ESCRS - AI for Eyes
ESCRS - AI for Eyes

AI for Eyes

Too many studies with too little data in machine learning in ophthalmology.

The lack of data available for use in machine learning in ophthalmology greatly limits the clinical value of the diagnostic algorithms the technology provides, warns Professor D Robert Iskander PhD.

“The focus for the future should be on large data sets. Large data sets are expensive, but without them, I would say that machine learning is like a preschool football game,” he said.

TWIN CURSES OF A LOW DATA REGIME AND DIMENSIONALITY

Prof Iskander noted the accuracy of machine learning models increases with the amount of data available. However, data sets in machine learning studies in glaucoma have included an average of only about 200 images, ranging from as few as 60 images, at the low end, to about 3,000 images at the high end.

By contrast, the CIFAR-10 data set—a collection of images used to train machine learning models— consists of 60,000 images split into 10 different classes, with 6,000 images for each.

Moreover, the 10 classes of the CIFAR-10 data set represent a diverse range of images, such as airplanes, cars, birds, cats, deer, dogs, frogs, horses, ships, and trucks. Such classes are much more easily distinguished than the sometimes very subtle changes occurring in the optic nerve of eyes with glaucoma, Prof Iskander observed.

Added to that is the curse of dimensionality, whereby each additional variable exponentially increases the amount of data needed to efficiently separate images into groups. Another of the limitations of working in a small data regime is the potential for overfitting—where a model corresponds too closely to a particular data set to have the same predictive value in a larger and more diverse data set.

TWIDDLING THE KNOBS

The scarcity of data available for machine learning in ophthalmic diagnoses has led some investigators to adopt a range of data manipulation methods designed to enhance an algorithm’s ability to distinguish between groups of images, Prof Iskander said.

As an example, he cited a study conducted by two of his PhD students, Dominika Sulot and Dr David Alonso-Caneiro, which he also co-authored. They investigated glaucoma classification based on scanning laser ophthalmoscopic images using a machine learning technique, with a sample size of only 122 healthy control subjects and 105 glaucoma patients.i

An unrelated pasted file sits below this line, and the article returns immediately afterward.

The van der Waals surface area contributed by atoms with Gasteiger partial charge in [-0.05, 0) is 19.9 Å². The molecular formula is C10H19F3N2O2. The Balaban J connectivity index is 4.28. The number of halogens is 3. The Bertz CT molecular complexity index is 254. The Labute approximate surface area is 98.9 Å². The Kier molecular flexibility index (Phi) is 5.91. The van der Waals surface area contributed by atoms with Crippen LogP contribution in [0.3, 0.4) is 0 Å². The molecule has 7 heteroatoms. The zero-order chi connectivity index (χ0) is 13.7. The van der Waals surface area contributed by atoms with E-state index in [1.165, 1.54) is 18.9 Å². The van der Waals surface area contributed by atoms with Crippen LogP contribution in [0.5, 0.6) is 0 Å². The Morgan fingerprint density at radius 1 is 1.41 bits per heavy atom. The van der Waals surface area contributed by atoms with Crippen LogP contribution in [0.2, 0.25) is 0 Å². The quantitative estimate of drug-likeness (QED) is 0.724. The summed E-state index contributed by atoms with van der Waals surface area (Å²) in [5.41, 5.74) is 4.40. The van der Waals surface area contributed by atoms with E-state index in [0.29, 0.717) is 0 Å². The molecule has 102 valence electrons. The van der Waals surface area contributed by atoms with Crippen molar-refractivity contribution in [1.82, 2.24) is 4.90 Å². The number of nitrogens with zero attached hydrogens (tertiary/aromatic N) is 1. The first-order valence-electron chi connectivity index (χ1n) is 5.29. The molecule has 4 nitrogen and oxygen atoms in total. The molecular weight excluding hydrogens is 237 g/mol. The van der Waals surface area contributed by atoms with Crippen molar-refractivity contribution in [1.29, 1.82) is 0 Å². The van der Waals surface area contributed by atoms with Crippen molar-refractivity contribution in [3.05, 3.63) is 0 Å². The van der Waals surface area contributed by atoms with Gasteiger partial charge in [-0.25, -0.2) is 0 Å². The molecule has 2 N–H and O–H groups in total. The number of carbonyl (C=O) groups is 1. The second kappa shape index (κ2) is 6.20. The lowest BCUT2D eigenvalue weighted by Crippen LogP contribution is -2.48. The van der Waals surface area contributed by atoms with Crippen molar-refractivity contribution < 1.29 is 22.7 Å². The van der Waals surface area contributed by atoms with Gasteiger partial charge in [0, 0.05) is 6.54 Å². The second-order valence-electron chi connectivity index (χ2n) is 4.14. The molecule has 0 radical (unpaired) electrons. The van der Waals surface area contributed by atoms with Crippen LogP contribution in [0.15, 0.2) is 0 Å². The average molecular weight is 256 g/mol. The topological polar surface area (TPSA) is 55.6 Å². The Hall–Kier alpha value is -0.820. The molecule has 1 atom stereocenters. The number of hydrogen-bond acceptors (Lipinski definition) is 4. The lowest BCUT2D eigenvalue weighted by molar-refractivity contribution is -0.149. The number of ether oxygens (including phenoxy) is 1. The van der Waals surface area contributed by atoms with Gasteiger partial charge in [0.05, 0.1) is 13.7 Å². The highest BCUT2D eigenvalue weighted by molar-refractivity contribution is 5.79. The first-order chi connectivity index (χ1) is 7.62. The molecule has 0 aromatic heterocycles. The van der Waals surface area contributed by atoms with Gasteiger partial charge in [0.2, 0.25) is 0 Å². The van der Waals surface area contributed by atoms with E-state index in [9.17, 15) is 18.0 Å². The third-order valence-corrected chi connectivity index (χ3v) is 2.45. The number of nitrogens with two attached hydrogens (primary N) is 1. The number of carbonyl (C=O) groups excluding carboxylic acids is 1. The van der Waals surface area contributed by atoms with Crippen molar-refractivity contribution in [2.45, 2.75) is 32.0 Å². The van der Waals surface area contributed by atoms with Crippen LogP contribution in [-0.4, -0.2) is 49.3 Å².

To reduce the complexity of the process, they used a task-specific convolutional neural network. The team also augmented the data set with image transformations and rotations. They achieved their final algorithm using a deep learning ensemble method, combining multiple learning algorithms to provide a more accurate model than any of the constituent learning algorithms.

The team found by using this approach, they could develop an algorithm that could distinguish between normal and glaucomatous eyes with an accuracy of 93%. Prof Iskander noted that while this is an impressive result, he nonetheless likened the approach to tuning a radio while adding more tuning knobs until achieving the desired result.

“My pragmatic interpretation is that even five- or maybe tenfold cross-validation does not guarantee I will end up with this 93% accuracy if we take another set of 100 images. The result is also post hoc—I mean, I had to provide ground truth for this result for the neural network to tell me I was right,” he said.

A WASTEFUL ENTERPRISE

Because of their limited clinical value, machine learning studies in ophthalmology that use small data sets are ultimately little more than academic exercises, mainly useful for training purposes, Prof Iskander said. The proliferation of such studies is therefore an expensive waste of resources. Meanwhile, gathering and labelling data sets of sufficient size—tens of thousands of images—remains a daunting prospect.

“We should also seek real-world solutions that will provide us with an algorithm that can really be used in a machine: for example, in [segmenting] retinal and corneal layers,” he said.

Prof Iskander noted that a search in Google Scholar using the keywords “machine learning” and “ophthalmology” shows the number of studies published on those topics declined from 70,000 articles between 2001 and 2010 to 60,000 articles between 2011 and 2020. This does not follow the usual trend in scientific inquiry, where there is an exponential increase in the number of studies with each succeeding decade.

“Maybe interest in this particular field is waning because people are starting to think that this is not the way to go. And don’t be surprised if you end up with an essentially similar picture if you change the word ‘ophthalmology’ to ‘medicine’,” he added.

Professor Iskander presented at the Artificial Intelligence in Ophthalmology 2022 virtual meeting.

i D Sulot et al, PLoS ONE 16(6): e0252339.

Professor D Robert Iskander PhD, Biomedical Signal processing group, Wrocław University of Science and Technology, Wrocław, Poland.

robert.iskander@pwr.edu.pl

Authors

Roibeard O’hEineachain
Roibeard O’hEineachain

Published

Friday, September 30, 2022

Category

Artificial Intelligence